Letters

The gift of majority rule 

Dear Editor,

When I look back to my high school days and reflect on what Majority Rule Day meant to me, it was seen as a holiday with minimal significance as it was a day off from school and a holiday a day before my birthday.

Now that I have grown and taken a profound interest in the improvement of The Bahamas, I now see days like Majority Rule Day and Independence Day from a different perspective. I no longer see this day as a day off, but rather a necessary step toward equality and Bahamian perseverance.

Many Bahamians celebrate this day but don’t truly know what it means to them, or they understand the significance but see it as an end result; some people even disregard it entirely because of the current situation they are witnessing in The Bahamas.

We should look at these historical achievements as a stepping stone toward true equality and true independence in The Bahamas. Our ancestors made great sacrifices to pave the way for us, but they didn’t cross the finish line; they passed the baton onto us and it should be our civic duty to carry on their work, so that when it’s our turn to pass the baton, the conditions for progress will be even better for the next generation.

We must understand that the circumstances that we have/are faced with are things that simply cannot be changed instantaneously; it will take time.

We must now take the gift of majority rule and use it to work toward better conditions for education, a better and diverse economy, better and more reliable utilities and everything else that will make The Bahamas an overall better place for all Bahamians.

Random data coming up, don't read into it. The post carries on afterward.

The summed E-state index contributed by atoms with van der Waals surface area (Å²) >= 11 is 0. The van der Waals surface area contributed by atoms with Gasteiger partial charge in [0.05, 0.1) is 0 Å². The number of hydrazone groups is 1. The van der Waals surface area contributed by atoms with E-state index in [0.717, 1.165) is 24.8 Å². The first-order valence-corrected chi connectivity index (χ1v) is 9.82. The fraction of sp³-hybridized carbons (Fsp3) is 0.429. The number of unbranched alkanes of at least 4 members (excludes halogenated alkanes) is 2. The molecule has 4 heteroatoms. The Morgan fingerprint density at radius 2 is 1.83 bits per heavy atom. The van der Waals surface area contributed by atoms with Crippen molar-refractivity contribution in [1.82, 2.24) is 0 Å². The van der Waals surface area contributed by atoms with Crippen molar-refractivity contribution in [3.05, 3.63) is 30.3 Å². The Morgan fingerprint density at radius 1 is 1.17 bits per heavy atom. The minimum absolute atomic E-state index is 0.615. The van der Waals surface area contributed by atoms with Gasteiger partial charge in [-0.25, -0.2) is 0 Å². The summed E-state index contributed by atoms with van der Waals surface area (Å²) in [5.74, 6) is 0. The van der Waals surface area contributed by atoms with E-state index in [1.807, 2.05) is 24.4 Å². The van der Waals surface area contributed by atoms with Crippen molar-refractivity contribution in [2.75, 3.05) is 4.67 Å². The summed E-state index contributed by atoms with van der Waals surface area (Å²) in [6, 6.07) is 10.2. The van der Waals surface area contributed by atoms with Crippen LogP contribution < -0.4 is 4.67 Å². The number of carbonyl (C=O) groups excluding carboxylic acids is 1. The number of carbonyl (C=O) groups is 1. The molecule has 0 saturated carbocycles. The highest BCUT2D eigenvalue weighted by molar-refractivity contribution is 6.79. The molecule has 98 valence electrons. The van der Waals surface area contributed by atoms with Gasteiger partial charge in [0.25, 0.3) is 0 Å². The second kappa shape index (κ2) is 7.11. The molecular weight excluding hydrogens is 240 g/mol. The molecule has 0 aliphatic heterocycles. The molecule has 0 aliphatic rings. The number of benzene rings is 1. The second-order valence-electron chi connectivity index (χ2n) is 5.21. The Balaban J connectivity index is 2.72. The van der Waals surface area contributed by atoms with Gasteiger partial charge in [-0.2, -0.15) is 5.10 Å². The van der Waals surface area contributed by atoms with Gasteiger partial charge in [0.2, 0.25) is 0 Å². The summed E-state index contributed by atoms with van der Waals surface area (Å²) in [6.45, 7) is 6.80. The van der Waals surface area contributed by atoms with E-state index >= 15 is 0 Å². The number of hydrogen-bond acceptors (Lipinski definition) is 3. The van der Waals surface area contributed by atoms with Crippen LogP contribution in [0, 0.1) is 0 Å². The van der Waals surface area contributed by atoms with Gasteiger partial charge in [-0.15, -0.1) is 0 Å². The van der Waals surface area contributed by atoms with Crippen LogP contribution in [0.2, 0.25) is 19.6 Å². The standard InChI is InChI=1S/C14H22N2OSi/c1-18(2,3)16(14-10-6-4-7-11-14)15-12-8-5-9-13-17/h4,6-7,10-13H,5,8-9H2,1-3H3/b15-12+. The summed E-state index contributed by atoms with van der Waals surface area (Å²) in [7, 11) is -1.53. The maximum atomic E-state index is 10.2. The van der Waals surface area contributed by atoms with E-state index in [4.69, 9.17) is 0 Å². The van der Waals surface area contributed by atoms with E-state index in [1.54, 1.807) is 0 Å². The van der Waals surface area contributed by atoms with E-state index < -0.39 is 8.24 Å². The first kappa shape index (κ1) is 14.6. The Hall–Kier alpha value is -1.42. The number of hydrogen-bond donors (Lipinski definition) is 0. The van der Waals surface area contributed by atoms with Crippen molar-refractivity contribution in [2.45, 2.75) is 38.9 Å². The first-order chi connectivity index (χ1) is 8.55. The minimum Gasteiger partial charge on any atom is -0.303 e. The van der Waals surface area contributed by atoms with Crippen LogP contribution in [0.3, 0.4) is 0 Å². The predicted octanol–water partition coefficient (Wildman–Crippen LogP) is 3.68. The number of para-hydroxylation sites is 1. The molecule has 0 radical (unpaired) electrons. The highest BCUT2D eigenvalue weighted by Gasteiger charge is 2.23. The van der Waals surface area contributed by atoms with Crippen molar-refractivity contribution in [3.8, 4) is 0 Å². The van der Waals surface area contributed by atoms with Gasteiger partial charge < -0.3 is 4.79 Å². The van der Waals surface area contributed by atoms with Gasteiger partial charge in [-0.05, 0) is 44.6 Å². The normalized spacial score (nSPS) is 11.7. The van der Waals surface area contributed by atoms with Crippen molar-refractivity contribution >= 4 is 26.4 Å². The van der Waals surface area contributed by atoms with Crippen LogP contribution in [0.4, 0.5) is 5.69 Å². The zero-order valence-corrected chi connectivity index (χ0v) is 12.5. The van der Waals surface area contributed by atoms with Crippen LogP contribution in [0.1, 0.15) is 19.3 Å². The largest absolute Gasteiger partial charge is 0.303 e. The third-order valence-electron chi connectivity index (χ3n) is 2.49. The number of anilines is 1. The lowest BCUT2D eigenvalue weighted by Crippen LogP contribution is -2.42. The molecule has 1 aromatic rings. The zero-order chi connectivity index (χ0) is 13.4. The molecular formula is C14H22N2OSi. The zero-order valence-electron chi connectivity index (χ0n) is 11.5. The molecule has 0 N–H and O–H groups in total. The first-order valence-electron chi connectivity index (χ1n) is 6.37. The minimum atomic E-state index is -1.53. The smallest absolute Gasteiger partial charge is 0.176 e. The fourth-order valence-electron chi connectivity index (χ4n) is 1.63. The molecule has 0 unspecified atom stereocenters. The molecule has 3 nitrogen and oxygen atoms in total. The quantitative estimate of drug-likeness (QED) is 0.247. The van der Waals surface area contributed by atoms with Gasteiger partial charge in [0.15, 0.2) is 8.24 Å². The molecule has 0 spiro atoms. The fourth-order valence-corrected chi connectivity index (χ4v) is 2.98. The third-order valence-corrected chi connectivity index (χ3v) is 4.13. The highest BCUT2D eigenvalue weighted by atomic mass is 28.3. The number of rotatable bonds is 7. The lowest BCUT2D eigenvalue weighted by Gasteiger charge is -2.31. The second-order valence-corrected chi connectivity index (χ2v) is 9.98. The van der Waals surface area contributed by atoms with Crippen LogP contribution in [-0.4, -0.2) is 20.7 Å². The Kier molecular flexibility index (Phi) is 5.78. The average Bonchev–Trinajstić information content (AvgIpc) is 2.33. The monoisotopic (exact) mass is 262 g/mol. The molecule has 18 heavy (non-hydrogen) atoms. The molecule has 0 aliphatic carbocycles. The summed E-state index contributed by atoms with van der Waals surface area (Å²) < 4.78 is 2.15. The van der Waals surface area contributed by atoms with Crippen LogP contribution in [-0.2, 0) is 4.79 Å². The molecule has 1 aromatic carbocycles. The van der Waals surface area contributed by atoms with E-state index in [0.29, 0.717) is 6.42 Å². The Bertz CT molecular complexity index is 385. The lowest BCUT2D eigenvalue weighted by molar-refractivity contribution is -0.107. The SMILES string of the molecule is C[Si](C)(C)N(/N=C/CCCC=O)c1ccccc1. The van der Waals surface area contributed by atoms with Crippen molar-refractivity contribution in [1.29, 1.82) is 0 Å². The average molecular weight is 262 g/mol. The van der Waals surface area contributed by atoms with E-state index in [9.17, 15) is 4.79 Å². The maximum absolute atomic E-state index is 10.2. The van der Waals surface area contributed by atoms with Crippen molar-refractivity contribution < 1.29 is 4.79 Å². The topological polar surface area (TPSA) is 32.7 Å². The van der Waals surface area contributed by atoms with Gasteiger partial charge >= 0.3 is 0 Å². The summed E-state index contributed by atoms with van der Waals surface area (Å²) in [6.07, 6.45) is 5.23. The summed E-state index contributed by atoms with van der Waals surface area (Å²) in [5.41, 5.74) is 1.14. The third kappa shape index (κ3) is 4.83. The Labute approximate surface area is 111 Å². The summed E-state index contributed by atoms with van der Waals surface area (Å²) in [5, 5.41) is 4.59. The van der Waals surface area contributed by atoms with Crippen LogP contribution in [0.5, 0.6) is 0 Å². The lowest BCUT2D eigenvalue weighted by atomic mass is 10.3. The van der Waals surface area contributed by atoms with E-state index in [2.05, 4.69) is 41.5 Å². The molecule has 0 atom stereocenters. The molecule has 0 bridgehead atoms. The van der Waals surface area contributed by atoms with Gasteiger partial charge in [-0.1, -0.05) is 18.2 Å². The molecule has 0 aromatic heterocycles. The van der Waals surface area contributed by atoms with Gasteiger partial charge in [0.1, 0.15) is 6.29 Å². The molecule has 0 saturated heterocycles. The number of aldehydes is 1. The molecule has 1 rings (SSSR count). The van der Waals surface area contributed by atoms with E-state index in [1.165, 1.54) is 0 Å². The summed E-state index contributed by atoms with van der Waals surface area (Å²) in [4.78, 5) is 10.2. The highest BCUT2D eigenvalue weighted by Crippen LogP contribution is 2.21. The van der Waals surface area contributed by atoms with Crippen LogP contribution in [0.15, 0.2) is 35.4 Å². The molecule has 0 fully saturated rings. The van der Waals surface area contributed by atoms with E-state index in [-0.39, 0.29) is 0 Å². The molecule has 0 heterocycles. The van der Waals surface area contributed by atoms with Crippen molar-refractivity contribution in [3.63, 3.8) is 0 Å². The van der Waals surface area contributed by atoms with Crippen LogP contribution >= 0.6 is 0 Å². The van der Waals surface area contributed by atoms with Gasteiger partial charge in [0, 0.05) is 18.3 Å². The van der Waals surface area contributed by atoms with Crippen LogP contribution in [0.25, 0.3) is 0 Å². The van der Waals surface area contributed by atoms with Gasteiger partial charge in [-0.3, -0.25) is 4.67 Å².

We must take the gift of majority rule and use it to create a Bahamas that all Bahamians are excited to live in and build their career. We must take the gift of majority rule and make The Bahamas a breeding ground for more Bahamian excellence and achievements that would then become a gift to the next generation.

I am confident that we will achieve all of those things but we cannot get there until we achieve unity through a common goal.

All in all, we cannot let the work of those before us be in vain. The Bahamas may not be totally ideal but I implore you not to see it as discouraging but rather as motivation to appreciate and continue the progress achieved by the heroes before us.

We must help create The Bahamas we want to live in and leave for our children. We must be the change we want to see.

Bryant Lowe

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